Visitors Help Refuge Officers Nab Convicted Felon
May 13, 2010
Refuge Officer Ryan Seward
A handgun and magazine used by Raymond J. Trice
Quick response and thorough detective work by Refuge Officers and Missouri Department of Conservation Agents built a case that ended March 23, 2010 with the conviction and sentencing of Raymond J. Trice, age 26, on federal firearms charges.
Refuge Officer Ryan Seward was first on the scene after visitors reported that shots were fired along the wildlife loop of Mingo National Wildlife Refuge on April 10, 2009. Seward said that public involvement was key to the success of the case. Seward describes Mingo NWR as a community-based refuge with a dedicated population of regular and repeat visitors that come to enjoy wildlife observation, hunting and fishing. “The more friends you have, the better off you are going to be,” explains Seward, thinking of the people that he welcomes week in and week out to the refuge.
After interviewing witnesses, Seward discovered fresh 9 mm cases in the area reported by the visitors and along the roadway at several spots throughout the refuge. Thanks to timely and effective interviewing, Seward obtained key witness and crime scene information that was central to tracking down, arresting and convicting what turned out to be a felon “well-known by federal law enforcement agents for other possible offenses, such as armed robbery,” explains Geoff A. Donaldson, Zone Law Enforcement Officer for Region 3.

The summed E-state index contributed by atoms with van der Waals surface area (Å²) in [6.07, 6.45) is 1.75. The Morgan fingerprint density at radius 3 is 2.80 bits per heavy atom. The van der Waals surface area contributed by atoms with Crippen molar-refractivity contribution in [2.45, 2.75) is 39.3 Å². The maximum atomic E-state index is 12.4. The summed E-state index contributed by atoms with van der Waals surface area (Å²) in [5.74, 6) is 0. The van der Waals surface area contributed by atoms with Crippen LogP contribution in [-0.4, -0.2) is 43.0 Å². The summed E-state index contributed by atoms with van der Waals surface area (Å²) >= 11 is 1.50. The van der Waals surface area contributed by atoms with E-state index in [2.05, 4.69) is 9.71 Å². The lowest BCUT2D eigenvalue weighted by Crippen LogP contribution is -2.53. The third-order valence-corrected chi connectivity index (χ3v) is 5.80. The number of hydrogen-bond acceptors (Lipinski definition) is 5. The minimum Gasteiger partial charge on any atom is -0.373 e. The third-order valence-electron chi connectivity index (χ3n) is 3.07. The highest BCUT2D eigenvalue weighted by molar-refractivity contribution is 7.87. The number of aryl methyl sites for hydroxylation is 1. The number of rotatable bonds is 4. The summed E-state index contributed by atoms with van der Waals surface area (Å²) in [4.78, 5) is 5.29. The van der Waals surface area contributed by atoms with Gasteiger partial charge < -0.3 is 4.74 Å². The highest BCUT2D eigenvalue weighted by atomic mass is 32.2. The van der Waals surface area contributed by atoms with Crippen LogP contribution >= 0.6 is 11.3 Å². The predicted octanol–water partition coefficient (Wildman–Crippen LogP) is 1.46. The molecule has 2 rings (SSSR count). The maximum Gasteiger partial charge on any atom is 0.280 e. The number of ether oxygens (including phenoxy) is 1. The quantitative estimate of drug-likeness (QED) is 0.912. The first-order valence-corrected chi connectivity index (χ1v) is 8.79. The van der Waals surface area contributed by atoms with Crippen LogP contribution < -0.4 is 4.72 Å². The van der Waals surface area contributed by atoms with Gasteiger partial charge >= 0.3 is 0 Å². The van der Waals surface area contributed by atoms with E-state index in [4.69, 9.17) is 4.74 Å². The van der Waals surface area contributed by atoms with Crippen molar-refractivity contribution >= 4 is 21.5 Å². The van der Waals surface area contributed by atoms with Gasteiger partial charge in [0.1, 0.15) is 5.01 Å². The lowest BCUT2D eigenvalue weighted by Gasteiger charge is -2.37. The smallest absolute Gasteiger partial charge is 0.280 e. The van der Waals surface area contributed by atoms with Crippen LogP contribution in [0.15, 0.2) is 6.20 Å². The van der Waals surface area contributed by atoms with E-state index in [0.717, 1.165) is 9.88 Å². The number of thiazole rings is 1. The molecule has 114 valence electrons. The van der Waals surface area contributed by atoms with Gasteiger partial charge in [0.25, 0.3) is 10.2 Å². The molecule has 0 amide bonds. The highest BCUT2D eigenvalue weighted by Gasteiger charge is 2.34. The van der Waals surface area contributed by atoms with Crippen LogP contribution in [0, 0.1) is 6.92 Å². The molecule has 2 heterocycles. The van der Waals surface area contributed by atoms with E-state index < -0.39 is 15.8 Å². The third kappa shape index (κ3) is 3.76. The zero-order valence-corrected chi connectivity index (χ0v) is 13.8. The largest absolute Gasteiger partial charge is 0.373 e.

Also key to the case was quick coordination with Missouri State Agent, Mic Plunkett, of the Missouri Department of Conservation. Seward said that Agent Plunkett was instrumental in building the case and “played an essential role in traveling to Arkansas with Refuge Officers to interview the subject.” Subsequent interviews lead investigators to the subject’s place of work in Arkansas, Donaldson reports, and later the subject confessed to the crime and relinquished the loaded handgun to authorities.
Donaldson, reflects on the case’s uniqueness, saying that what started as a wildlife crime of shooting at deer and turkey on a quiet Missouri refuge, “took us to a small farm house in Arkansas that ended with a federal firearms charge, but its roots are in the relationship-building that the Service has with the public.” The success in this case, and many others like it that Refuge Officers successfully investigate across the region, is based on making connections with people and enlisting them in protecting our wild places.
Donaldson goes further to say that because of Officer Seward’s initiative and quick response in surveying the extent of the shooting, “The Service was able to provide the U.S. Attorney’s Office with more extensive wildlife crime violations and the perpetrator plead out to the firearm charge.